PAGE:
Pearson also argues Quick fails to allege fraud with particularity in that he merely alleges Mickey J. Blowitz told Quick that Pearson told the four grandchildren who received trust distributions not to tell Quick about the trust. Pearson asserts this allegation fails to state what was said, when it was said and whether the grandchildren followed the instruction. Pearson claims the allegation, even if true, is insufficient to support a cause of action for fraud because it lacks particularity. ( Small v. Fritz Companies, Inc. (2003) 30 Cal.4th 167, 184 [ 132 Cal.Rptr.2d 490, 65 P.3d 1255].) Further, this allegation did not prevent Quick from discovering his interest in the trust. Pearson asserts Quick had a duty to inquire and investigate when he became aware of facts which would put a reasonable person on notice. ( Miller v. Bechtel Corp. (1983) 33 Cal.3d 868, 876 [ 191 Cal.Rptr. 619, 663 P.2d 177] [defendant's obligation as a fiduciary to provide information did not excuse the plaintif's failure to investigate].)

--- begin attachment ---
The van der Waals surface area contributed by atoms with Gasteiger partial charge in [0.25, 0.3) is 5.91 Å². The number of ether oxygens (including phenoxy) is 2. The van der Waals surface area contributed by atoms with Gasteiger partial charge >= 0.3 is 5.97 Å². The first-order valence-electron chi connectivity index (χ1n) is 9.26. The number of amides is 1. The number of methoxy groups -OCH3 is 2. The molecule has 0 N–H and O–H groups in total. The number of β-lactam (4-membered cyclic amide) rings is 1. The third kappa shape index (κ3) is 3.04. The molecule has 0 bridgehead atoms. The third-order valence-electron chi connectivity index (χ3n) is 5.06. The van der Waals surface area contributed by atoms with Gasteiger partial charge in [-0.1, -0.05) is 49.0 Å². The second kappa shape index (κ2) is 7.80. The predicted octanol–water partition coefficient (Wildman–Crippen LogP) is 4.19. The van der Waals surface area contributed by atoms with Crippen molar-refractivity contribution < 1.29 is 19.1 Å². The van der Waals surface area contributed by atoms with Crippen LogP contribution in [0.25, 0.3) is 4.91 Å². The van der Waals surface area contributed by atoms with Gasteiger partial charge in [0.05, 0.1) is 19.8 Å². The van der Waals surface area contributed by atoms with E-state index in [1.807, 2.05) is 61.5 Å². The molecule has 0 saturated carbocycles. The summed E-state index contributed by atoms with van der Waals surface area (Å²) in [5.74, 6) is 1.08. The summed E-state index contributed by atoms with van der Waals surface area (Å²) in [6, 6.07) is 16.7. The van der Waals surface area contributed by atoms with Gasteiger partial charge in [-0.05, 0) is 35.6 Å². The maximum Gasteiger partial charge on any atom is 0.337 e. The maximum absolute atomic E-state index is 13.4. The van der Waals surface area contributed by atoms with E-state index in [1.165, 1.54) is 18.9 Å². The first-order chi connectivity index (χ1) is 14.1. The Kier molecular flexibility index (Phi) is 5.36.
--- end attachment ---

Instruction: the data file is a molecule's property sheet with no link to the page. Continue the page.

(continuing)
Pearson additionally contends Quick's claim is barred by the equitable doctrine of laches. Laches requires an unreasonable delay in asserting a claim resulting in prejudice to the party against whom the claim is asserted. ( Magic Kitchen LLC v. Good Things Internat., Ltd. (2007) 153 Cal.App.4th 11 44, 1157 [ 63 Cal.Rptr.3d 713].) Pearson argues laches applies as a matter of law because Quick waited 19 years after discovering the identity of his natural father to assert a claim and he chose not to pursue financial matters with his natural father. Pearson suffered prejudice as a result of the delay in that the trust was distributed by its terms in 1991 when the youngest beneficiary reached 25 years of age. Pearson claims the final distribution order is binding and conclusive absent allegations of fraud. ( Estate of Strader (2003) 107 Cal.App.4th 996, 1003, fn. 6 [ 132 Cal.Rptr.2d 649].) Further, the trust terminated in 1991, notwithstanding any subsequent transfers of real estate. ( Salvation Army v. Price (1995) 36 Cal.App.4th 1619, 1624 [ 42 Cal.Rptr 2d 925].)